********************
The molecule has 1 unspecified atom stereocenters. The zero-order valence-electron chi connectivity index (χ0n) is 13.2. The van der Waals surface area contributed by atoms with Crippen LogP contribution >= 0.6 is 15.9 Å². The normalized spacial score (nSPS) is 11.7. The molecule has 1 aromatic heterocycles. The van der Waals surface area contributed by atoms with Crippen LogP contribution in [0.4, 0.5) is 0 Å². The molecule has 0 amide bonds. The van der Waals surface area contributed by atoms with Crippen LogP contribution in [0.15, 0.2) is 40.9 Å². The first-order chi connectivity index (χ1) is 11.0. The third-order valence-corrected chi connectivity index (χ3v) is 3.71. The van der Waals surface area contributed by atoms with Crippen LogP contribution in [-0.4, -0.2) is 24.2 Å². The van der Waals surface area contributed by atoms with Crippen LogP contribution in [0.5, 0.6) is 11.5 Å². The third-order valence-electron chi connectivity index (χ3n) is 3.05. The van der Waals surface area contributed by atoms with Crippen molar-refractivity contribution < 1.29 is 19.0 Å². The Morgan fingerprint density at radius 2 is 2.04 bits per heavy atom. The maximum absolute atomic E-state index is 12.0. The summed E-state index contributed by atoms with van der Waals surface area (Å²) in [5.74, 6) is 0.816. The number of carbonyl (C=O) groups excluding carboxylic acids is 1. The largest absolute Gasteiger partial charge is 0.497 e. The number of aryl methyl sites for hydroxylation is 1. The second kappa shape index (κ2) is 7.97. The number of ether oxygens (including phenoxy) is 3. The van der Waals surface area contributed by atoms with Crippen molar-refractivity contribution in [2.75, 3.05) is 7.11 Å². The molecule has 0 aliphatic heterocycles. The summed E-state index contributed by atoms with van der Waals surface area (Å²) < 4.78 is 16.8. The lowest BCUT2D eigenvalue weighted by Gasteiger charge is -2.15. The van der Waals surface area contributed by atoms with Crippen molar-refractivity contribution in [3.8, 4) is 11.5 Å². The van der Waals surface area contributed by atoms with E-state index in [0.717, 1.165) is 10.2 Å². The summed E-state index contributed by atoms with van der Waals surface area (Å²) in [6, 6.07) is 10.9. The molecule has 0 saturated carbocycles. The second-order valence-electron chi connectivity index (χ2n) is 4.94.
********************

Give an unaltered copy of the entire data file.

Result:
The molecule has 1 unspecified atom stereocenters. The zero-order valence-electron chi connectivity index (χ0n) is 13.2. The van der Waals surface area contributed by atoms with Crippen LogP contribution >= 0.6 is 15.9 Å². The normalized spacial score (nSPS) is 11.7. The molecule has 1 aromatic heterocycles. The van der Waals surface area contributed by atoms with Crippen LogP contribution in [0.4, 0.5) is 0 Å². The molecule has 0 amide bonds. The van der Waals surface area contributed by atoms with Crippen LogP contribution in [0.15, 0.2) is 40.9 Å². The first-order chi connectivity index (χ1) is 11.0. The third-order valence-corrected chi connectivity index (χ3v) is 3.71. The van der Waals surface area contributed by atoms with Crippen LogP contribution in [-0.4, -0.2) is 24.2 Å². The van der Waals surface area contributed by atoms with Crippen LogP contribution in [0.5, 0.6) is 11.5 Å². The third-order valence-electron chi connectivity index (χ3n) is 3.05. The van der Waals surface area contributed by atoms with Crippen molar-refractivity contribution < 1.29 is 19.0 Å². The Morgan fingerprint density at radius 2 is 2.04 bits per heavy atom. The maximum absolute atomic E-state index is 12.0. The summed E-state index contributed by atoms with van der Waals surface area (Å²) in [5.74, 6) is 0.816. The number of carbonyl (C=O) groups excluding carboxylic acids is 1. The largest absolute Gasteiger partial charge is 0.497 e. The number of aryl methyl sites for hydroxylation is 1. The second kappa shape index (κ2) is 7.97. The number of ether oxygens (including phenoxy) is 3. The van der Waals surface area contributed by atoms with Crippen molar-refractivity contribution in [2.75, 3.05) is 7.11 Å². The molecule has 0 aliphatic heterocycles. The summed E-state index contributed by atoms with van der Waals surface area (Å²) < 4.78 is 16.8. The lowest BCUT2D eigenvalue weighted by Gasteiger charge is -2.15. The van der Waals surface area contributed by atoms with Crippen molar-refractivity contribution in [3.8, 4) is 11.5 Å². The van der Waals surface area contributed by atoms with E-state index in [0.717, 1.165) is 10.2 Å². The summed E-state index contributed by atoms with van der Waals surface area (Å²) in [6, 6.07) is 10.9. The molecule has 0 saturated carbocycles. The second-order valence-electron chi connectivity index (χ2n) is 4.94.